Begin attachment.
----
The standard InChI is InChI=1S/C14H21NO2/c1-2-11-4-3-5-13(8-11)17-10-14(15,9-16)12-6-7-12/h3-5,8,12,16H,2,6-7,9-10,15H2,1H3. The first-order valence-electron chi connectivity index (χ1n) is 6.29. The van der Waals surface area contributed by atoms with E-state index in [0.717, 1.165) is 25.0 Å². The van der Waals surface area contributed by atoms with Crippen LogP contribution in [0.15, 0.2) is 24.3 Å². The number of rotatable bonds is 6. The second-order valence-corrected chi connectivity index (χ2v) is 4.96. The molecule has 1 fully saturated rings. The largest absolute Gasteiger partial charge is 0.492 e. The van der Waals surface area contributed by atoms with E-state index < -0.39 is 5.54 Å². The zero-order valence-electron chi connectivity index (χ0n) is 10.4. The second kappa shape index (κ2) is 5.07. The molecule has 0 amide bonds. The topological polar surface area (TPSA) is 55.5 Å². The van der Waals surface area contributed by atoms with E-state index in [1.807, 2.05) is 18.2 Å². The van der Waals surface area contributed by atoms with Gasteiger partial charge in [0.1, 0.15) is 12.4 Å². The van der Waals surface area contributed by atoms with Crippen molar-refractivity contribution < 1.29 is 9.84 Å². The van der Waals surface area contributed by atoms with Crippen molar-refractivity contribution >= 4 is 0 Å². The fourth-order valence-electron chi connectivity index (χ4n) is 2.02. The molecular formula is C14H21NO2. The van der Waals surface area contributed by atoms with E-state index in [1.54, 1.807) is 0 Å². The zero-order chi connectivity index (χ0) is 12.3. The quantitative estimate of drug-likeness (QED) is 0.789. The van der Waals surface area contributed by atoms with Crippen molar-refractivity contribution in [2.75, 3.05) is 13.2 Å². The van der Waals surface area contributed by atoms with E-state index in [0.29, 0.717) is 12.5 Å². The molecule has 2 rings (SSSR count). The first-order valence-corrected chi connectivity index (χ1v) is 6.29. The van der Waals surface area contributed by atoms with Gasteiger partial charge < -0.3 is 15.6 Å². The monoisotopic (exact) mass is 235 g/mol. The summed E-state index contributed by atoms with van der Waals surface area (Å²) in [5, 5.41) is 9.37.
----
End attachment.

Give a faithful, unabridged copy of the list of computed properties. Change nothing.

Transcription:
The standard InChI is InChI=1S/C14H21NO2/c1-2-11-4-3-5-13(8-11)17-10-14(15,9-16)12-6-7-12/h3-5,8,12,16H,2,6-7,9-10,15H2,1H3. The first-order valence-electron chi connectivity index (χ1n) is 6.29. The van der Waals surface area contributed by atoms with E-state index in [0.717, 1.165) is 25.0 Å². The van der Waals surface area contributed by atoms with Crippen LogP contribution in [0.15, 0.2) is 24.3 Å². The number of rotatable bonds is 6. The second-order valence-corrected chi connectivity index (χ2v) is 4.96. The molecule has 1 fully saturated rings. The largest absolute Gasteiger partial charge is 0.492 e. The van der Waals surface area contributed by atoms with E-state index < -0.39 is 5.54 Å². The zero-order valence-electron chi connectivity index (χ0n) is 10.4. The second kappa shape index (κ2) is 5.07. The molecule has 0 amide bonds. The topological polar surface area (TPSA) is 55.5 Å². The van der Waals surface area contributed by atoms with E-state index in [1.807, 2.05) is 18.2 Å². The van der Waals surface area contributed by atoms with Gasteiger partial charge in [0.1, 0.15) is 12.4 Å². The van der Waals surface area contributed by atoms with Crippen molar-refractivity contribution < 1.29 is 9.84 Å². The van der Waals surface area contributed by atoms with Crippen molar-refractivity contribution >= 4 is 0 Å². The fourth-order valence-electron chi connectivity index (χ4n) is 2.02. The molecular formula is C14H21NO2. The van der Waals surface area contributed by atoms with E-state index in [1.54, 1.807) is 0 Å². The zero-order chi connectivity index (χ0) is 12.3. The quantitative estimate of drug-likeness (QED) is 0.789. The van der Waals surface area contributed by atoms with Crippen molar-refractivity contribution in [2.75, 3.05) is 13.2 Å². The van der Waals surface area contributed by atoms with E-state index in [0.29, 0.717) is 12.5 Å². The molecule has 2 rings (SSSR count). The first-order valence-corrected chi connectivity index (χ1v) is 6.29. The van der Waals surface area contributed by atoms with Gasteiger partial charge < -0.3 is 15.6 Å². The monoisotopic (exact) mass is 235 g/mol. The summed E-state index contributed by atoms with van der Waals surface area (Å²) in [5, 5.41) is 9.37.